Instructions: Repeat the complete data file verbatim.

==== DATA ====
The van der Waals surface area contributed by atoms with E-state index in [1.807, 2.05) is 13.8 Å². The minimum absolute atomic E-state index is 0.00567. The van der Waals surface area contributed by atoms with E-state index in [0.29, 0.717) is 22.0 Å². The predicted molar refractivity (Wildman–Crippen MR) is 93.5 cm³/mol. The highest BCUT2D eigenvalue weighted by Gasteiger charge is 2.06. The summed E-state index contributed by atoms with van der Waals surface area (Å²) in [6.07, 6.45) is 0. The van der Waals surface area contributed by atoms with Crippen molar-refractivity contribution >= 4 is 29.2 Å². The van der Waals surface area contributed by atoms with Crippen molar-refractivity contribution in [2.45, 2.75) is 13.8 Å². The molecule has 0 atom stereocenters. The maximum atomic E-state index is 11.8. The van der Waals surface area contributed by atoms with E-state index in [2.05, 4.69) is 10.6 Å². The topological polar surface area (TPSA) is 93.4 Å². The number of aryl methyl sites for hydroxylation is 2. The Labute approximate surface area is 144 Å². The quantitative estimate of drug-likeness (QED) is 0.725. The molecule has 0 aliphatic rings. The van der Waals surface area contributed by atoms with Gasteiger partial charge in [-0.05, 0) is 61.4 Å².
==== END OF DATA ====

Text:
The van der Waals surface area contributed by atoms with E-state index in [1.807, 2.05) is 13.8 Å². The minimum absolute atomic E-state index is 0.00567. The van der Waals surface area contributed by atoms with E-state index in [0.29, 0.717) is 22.0 Å². The predicted molar refractivity (Wildman–Crippen MR) is 93.5 cm³/mol. The highest BCUT2D eigenvalue weighted by Gasteiger charge is 2.06. The summed E-state index contributed by atoms with van der Waals surface area (Å²) in [6.07, 6.45) is 0. The van der Waals surface area contributed by atoms with Crippen molar-refractivity contribution >= 4 is 29.2 Å². The van der Waals surface area contributed by atoms with Crippen molar-refractivity contribution in [2.45, 2.75) is 13.8 Å². The molecule has 0 atom stereocenters. The maximum atomic E-state index is 11.8. The van der Waals surface area contributed by atoms with E-state index in [2.05, 4.69) is 10.6 Å². The topological polar surface area (TPSA) is 93.4 Å². The number of aryl methyl sites for hydroxylation is 2. The Labute approximate surface area is 144 Å². The quantitative estimate of drug-likeness (QED) is 0.725. The molecule has 0 aliphatic rings. The van der Waals surface area contributed by atoms with Gasteiger partial charge in [-0.05, 0) is 61.4 Å².